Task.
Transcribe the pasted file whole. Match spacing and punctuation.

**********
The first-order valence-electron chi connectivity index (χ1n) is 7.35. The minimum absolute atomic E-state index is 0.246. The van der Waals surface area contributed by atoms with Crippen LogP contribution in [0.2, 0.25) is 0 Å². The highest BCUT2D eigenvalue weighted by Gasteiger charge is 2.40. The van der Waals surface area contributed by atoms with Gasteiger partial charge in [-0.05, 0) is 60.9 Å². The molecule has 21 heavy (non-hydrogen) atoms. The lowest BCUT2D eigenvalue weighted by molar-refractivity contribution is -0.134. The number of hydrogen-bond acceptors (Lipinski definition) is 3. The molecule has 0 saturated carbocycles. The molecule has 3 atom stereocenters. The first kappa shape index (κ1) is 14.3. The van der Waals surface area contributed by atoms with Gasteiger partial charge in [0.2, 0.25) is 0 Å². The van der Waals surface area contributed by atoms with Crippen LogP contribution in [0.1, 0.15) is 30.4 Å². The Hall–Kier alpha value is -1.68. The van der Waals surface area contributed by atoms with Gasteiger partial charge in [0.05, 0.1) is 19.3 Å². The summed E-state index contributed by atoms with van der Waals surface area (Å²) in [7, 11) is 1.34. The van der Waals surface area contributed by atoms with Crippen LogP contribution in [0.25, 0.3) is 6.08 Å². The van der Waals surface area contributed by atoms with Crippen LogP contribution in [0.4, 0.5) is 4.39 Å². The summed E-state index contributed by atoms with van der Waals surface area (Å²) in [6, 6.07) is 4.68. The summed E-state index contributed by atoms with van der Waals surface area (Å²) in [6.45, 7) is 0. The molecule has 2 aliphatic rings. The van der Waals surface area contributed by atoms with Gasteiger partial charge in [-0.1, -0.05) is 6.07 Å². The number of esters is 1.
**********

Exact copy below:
The first-order valence-electron chi connectivity index (χ1n) is 7.35. The minimum absolute atomic E-state index is 0.246. The van der Waals surface area contributed by atoms with Crippen LogP contribution in [0.2, 0.25) is 0 Å². The highest BCUT2D eigenvalue weighted by Gasteiger charge is 2.40. The van der Waals surface area contributed by atoms with Gasteiger partial charge in [-0.05, 0) is 60.9 Å². The molecule has 21 heavy (non-hydrogen) atoms. The lowest BCUT2D eigenvalue weighted by molar-refractivity contribution is -0.134. The number of hydrogen-bond acceptors (Lipinski definition) is 3. The molecule has 0 saturated carbocycles. The molecule has 3 atom stereocenters. The first kappa shape index (κ1) is 14.3. The van der Waals surface area contributed by atoms with Gasteiger partial charge in [0.2, 0.25) is 0 Å². The van der Waals surface area contributed by atoms with Crippen LogP contribution in [0.1, 0.15) is 30.4 Å². The Hall–Kier alpha value is -1.68. The van der Waals surface area contributed by atoms with Gasteiger partial charge in [0.05, 0.1) is 19.3 Å². The summed E-state index contributed by atoms with van der Waals surface area (Å²) in [7, 11) is 1.34. The van der Waals surface area contributed by atoms with Crippen LogP contribution in [0.25, 0.3) is 6.08 Å². The van der Waals surface area contributed by atoms with Crippen LogP contribution in [0.4, 0.5) is 4.39 Å². The summed E-state index contributed by atoms with van der Waals surface area (Å²) in [6, 6.07) is 4.68. The summed E-state index contributed by atoms with van der Waals surface area (Å²) in [6.45, 7) is 0. The molecule has 2 aliphatic rings. The van der Waals surface area contributed by atoms with Gasteiger partial charge in [-0.1, -0.05) is 6.07 Å². The number of esters is 1.